I'm trying to figure out if there's any earthly reason to recommend this book to other people. It wasn't that hard to get a copy used on Amazon and it was quite inexpensive used (shipping plus a very few dollars). I guess I'd say that if you like historical novels set in Victorian or Edwardian England, or watch any of the Nanny shows, or even have a huge hankering for Mary Poppins, this could _really_ do it for you. If you, like me, periodically descend into utter obsession with the details of Women's Work in Times Past, this could _really_ _really_ _really_ do it for you. It's readable enough that I suspect if you picked it up and could deal with random cultural references you _should_ get but haven't a clue about (Curzon? Who? google. Oh. Dude. I _should_ know about this guy.), and were a general reader will really wide ranging tastes, this might be worth your time.

If you _do_ read it, I'd _love_ to hear what you think of it. And if you've read his Kinsey bio, double ditto with jam AND cake.

A little shout-out to one of my readers who shall remain totally anonymous. The pram in this time period was widely used to transport 2+ year old babies/children to and from the park. I'm betting this trend was preserved in some American communities/cohorts for quite a long while. So memories in the pram can't be assumed to predate age 3 by much if at all. Surprise to me!

Toddler Fun: Dentist!

If I'm posting about the history of the British Nanny, my baby is still inside.

I went out to lunch today with R. and several other people (former co-workers, etc.). Everyone kept asking where we'd left T. We'd dropped him with B. for a couple hours, but I joked that we'd left him at the dentist. I'm not sure if no one heard me or no one thought it was funny.

T. really did have his first outing to the dentist and the dentist was _awesome_. R. has been concerned about T.'s teeth not being straight enough. The dentist is concerned about crowding. I'm like, guys, they're gorgeous. Quit freaking worrying about it.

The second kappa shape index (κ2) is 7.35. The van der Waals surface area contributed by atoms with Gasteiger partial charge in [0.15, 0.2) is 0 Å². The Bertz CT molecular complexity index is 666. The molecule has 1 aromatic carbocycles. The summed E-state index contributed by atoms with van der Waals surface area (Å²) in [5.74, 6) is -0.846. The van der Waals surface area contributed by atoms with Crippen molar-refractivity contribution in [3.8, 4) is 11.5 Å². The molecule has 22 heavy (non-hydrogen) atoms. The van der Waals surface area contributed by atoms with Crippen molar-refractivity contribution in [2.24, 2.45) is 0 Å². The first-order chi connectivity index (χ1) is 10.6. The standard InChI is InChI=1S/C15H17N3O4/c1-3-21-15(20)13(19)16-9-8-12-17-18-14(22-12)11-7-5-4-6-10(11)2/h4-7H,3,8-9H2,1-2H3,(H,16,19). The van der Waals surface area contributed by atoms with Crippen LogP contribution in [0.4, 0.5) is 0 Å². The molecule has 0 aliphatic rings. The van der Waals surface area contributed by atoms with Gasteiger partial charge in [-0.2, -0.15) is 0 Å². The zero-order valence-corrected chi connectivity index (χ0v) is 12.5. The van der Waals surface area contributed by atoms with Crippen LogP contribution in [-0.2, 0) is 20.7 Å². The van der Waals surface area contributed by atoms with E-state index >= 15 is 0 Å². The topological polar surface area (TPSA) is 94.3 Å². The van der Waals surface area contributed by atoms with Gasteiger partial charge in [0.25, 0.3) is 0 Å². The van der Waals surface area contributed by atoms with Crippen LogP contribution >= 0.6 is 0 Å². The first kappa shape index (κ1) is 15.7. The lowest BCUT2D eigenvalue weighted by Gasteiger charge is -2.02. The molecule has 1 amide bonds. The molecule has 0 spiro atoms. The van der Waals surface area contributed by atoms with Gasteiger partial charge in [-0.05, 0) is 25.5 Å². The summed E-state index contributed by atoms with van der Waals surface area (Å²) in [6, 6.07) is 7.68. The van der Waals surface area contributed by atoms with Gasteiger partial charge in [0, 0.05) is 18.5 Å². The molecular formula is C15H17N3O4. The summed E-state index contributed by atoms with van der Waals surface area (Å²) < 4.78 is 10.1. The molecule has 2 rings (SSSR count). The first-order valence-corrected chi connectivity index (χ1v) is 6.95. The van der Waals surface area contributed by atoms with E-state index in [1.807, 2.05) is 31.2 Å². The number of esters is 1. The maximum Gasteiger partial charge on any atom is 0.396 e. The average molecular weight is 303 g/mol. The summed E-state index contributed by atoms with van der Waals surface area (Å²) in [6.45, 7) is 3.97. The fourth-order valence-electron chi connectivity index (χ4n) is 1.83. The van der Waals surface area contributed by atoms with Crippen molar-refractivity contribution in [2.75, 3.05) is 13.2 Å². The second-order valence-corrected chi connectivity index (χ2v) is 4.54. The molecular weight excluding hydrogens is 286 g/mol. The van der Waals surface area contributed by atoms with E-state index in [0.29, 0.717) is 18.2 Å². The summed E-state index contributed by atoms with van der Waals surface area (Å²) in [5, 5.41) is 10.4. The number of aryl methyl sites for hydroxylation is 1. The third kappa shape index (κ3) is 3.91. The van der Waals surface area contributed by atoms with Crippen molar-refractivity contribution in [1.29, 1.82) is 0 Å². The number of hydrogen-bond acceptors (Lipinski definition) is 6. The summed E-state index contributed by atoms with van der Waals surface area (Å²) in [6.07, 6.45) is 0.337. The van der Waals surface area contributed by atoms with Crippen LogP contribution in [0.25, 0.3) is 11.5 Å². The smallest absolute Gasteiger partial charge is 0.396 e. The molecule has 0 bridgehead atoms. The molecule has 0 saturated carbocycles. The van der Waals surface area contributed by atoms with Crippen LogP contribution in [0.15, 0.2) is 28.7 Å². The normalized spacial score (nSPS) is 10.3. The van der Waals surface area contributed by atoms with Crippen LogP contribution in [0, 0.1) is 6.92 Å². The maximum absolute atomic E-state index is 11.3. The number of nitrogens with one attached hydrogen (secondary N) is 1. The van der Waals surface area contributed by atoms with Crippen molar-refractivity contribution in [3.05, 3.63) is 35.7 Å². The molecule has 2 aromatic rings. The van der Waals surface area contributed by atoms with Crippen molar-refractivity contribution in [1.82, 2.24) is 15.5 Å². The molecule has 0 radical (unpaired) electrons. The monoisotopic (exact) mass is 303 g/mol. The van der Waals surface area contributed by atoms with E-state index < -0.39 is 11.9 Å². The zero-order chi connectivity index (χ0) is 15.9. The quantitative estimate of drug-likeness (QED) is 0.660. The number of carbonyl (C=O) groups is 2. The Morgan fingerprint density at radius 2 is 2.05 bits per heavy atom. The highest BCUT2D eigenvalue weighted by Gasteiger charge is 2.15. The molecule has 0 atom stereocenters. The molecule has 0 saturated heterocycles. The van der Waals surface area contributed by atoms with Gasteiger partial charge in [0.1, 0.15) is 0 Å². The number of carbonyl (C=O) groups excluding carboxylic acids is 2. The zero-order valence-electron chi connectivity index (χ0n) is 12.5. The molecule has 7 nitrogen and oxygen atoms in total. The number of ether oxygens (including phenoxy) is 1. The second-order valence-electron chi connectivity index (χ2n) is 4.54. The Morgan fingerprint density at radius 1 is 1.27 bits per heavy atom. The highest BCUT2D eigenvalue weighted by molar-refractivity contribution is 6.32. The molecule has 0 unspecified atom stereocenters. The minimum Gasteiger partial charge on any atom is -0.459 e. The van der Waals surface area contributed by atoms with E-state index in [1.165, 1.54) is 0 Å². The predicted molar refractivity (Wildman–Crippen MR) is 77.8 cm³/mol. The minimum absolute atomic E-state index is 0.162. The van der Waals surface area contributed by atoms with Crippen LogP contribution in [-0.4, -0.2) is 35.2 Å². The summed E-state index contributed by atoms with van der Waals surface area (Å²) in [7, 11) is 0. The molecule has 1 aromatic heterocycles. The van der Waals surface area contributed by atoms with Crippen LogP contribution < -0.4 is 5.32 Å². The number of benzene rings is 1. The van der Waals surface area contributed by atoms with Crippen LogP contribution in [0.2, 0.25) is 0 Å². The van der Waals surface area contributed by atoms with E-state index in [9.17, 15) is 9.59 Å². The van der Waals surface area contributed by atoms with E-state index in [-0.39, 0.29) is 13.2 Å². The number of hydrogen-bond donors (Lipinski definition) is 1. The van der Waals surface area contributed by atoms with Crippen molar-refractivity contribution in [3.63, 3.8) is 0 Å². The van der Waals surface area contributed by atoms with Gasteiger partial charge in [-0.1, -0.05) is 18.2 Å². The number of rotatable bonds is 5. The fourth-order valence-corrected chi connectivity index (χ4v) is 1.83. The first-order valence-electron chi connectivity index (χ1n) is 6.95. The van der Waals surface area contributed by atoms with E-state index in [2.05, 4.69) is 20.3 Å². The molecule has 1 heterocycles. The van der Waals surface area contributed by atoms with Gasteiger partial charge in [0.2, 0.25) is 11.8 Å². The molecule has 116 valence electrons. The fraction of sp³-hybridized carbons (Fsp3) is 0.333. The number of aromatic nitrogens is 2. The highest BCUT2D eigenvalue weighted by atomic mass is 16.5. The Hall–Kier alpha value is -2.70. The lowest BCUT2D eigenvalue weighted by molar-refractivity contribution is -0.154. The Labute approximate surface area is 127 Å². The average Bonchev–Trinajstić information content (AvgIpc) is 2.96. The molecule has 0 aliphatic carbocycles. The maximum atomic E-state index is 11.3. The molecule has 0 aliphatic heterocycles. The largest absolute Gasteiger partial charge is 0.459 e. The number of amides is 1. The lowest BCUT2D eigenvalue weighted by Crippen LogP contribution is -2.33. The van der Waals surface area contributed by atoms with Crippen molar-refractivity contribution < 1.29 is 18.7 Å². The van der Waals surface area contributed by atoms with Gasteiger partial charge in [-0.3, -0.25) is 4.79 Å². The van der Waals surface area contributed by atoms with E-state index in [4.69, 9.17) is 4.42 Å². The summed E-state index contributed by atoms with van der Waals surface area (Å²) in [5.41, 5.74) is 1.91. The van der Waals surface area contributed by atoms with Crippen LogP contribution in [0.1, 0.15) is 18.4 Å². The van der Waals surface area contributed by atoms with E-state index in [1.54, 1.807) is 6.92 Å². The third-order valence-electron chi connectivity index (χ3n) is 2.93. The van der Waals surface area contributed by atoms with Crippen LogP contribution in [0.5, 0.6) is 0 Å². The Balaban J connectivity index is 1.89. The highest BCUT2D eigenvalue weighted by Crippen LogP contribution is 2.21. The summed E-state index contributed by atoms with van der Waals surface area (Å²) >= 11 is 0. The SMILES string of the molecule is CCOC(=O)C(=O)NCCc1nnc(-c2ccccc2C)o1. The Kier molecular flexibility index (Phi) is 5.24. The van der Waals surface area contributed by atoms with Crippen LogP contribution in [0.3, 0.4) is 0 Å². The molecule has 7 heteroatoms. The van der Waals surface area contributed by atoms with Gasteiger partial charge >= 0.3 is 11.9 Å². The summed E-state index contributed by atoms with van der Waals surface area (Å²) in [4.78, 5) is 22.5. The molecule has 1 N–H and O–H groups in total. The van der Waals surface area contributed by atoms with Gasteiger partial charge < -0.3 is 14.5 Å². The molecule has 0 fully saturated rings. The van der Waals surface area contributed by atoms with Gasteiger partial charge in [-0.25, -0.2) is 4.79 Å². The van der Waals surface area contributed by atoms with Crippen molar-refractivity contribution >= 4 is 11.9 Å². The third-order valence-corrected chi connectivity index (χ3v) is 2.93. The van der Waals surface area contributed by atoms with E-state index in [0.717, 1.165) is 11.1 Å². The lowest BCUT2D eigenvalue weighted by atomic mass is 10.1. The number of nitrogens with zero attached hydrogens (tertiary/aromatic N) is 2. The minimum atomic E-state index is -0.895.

No cavities. We're supposed to try to floss his teeth. Yeah right. Whatever.

After running around a bunch in the lobby, we walked him back to the Fancy Chair to have his teeth cleaned. He was willing to get in the chair if he could have booby chair (nurse in the chair). We did that for a while, then he wanted to explore the various sinks. The dentist was way cool about that and showed him how to operate the foot pedal on one of them. Further, the dentist _suggested_ having Teddy lay on top of one of us in the chair while having his teeth cleaned, and was only concerned about whether that would work with me (I'm not really huge, since I'm nominally due in less than a week). Lots of patience, good tone of voice, really willing to explain everything to T. and work around the squirming. R. held a hand mirror so T. could see. T., of course, wanted to use the tooth polisher himself after a few minutes which was not so okay, but he did not make a huge deal of it. I found this utterly stunning since the last few days have been one tantrum after another. To be fair, those tantrums have mostly been in the evening with no naps and this all happened in the morning.

He fell asleep on the way home after we picked him up post-lunch and stayed asleep for over an hour. He's in a _much_ better mood.

WTI etc. continue to drop

It looks like $106 and change.

This is fairly entertaining, considering where we are in terms of storms. I'm willing to interpret this as despair in terms of the overall economy, altho there is a case to be made for a strengthening dollar.